Arqiva and CityFibre look to 5G-ready small cell wholesale

Arqiva and CityFibre have unveiled the details of a new partnership which will see the pair create a wholesale, 5G-ready small cell infrastructure for backhaul in the London Borough of Hammersmith & Fulham.

With Hammersmith & Fulham fifth in the list of London’s most densely populated borough’s, the demand for mobile connectivity has been aggressively increasing in recent years. With multi-media trends continuing to strain the networks, this challenge will only be compounded over the coming months and years; enter the Arqiva and CityFibre super-heroes.

“This pilot network is a massive step forward for mobile and fixed wireless connectivity in London,” said David Crawford, MD of Telecoms & M2M at Arqiva. “We are showing that ubiquitous high-speed connections using dark fibre and small cells are possible and we are delighted to be leading the way with our pilot in Hammersmith & Fulham. As demand for data continues to increase exponentially, the pressures on networks will continue to grow and densification using street furniture and small cells is critical to deliver the network of the future. Our aim with this project is to show the business and consumer benefits of this architecture and a successful rollout in Hammersmith & Fulham can be the prelude to a wider deployment in future.”

“This has been an invaluable exercise to demonstrate the capability of our fibre networks to support the next generation of 5G small cells and services,” said Rob Hamlin, Commercial Director at CityFibre. “5G networks will only work on fibre and a new modern infrastructure is needed at scale to support them. With our £2.5bn rollout of full fibre infrastructure to 5 million homes already underway, we are creating a 5G-ready network platform nationwide that will provide the best network at the best economics for Mobile Network Operators.”

As part of the initiative, CityFibre will install a 15 km high density fibre network, which is multi-operator capable, in the London Borough of Hammersmith & Fulham. The pilot will explore the idea of centralised C-Ran architecture and 5G, providing backhaul capacity to allow any MNO the ability to quickly and easily deploy small cells on the borough’s street assets. Arqiva was awarded the concession contract with Hammersmith & Fulham in 2014, allowing the company to use street furniture, such as lampposts, to place communications equipment. The network will consist of a fibre ring with over 90 cabinets to enable the sharing of the infrastructure.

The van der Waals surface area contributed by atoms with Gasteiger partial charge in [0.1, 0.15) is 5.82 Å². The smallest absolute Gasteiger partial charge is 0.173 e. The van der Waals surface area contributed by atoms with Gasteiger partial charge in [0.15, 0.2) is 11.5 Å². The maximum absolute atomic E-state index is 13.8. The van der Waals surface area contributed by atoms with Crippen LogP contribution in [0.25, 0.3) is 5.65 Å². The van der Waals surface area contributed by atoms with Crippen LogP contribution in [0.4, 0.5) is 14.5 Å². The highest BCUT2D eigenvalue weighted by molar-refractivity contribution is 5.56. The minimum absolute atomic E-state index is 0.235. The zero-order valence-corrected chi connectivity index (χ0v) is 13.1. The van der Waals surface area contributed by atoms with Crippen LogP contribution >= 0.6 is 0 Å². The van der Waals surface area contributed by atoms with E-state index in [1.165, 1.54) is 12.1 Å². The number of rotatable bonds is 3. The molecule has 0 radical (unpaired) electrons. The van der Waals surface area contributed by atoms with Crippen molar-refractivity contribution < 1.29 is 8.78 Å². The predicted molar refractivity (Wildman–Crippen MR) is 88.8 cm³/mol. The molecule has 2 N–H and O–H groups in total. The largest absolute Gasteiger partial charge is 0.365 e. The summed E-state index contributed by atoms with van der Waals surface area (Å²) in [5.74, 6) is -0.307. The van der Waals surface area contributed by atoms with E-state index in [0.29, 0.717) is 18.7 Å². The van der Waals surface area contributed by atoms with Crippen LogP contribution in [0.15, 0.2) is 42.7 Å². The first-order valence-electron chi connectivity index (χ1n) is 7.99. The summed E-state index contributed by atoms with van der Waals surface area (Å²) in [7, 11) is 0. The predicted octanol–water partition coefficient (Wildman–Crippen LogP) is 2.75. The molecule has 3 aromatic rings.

Considering the increased network densification demanded by 5G, new ideas will have to be sought to plug the gaps in connectivity (both not spots and areas will higher data demands). Arqiva has been working closely with the borough to select the most appropriate locations for the infrastructure to provide the greatest benefit to users, though this is only one of the boroughs where it has such a contract. The others are Barnet, Brent, Camden, Haringey, Harrow, Hounslow, Islington, Kingston-Upon-Thames, Lambeth, Merton, Richmond upon Thames, Waltham Forest and Wandsworth.

The idea itself is a pretty interesting one, and perhaps a sign of the future. The UK is an excellent example of a market which performs when in the international economic league, but with a comparatively small population and low ARPUs, telcos might struggle to deploy networks on the same aggressive timetable as some. Some have suggested this sluggish lurch towards tomorrows connectivity standard could have a detrimental impact on competitiveness on the global stage. This is an example of another infrastructure organization accepting some of the investment risk, relieving some of the pressure on the telcos CAPEX margin, to allow them to prioritise investments elsewhere.

Whether such an idea becomes commonplace throughout the UK remains to be seen, though the blueprints are certainly there for CityFibre. While it might not be the density required for 5G-ready small cell infrastructure, CityFibre has already laid the foundational fibre-spine in various large towns and cities throughout the UK, such as Milton Keynes, Peterborough and Aberdeen. This network has become the basis for Vodafone’s entry into the broadband business, though could very well act as the same foundation for 5G-ready small cell infrastructure. And when you consider the progress which is being made in the network slicing segment, allowing companies to create dedicated, virtualised network slices for customers, the signs are certainly promising.

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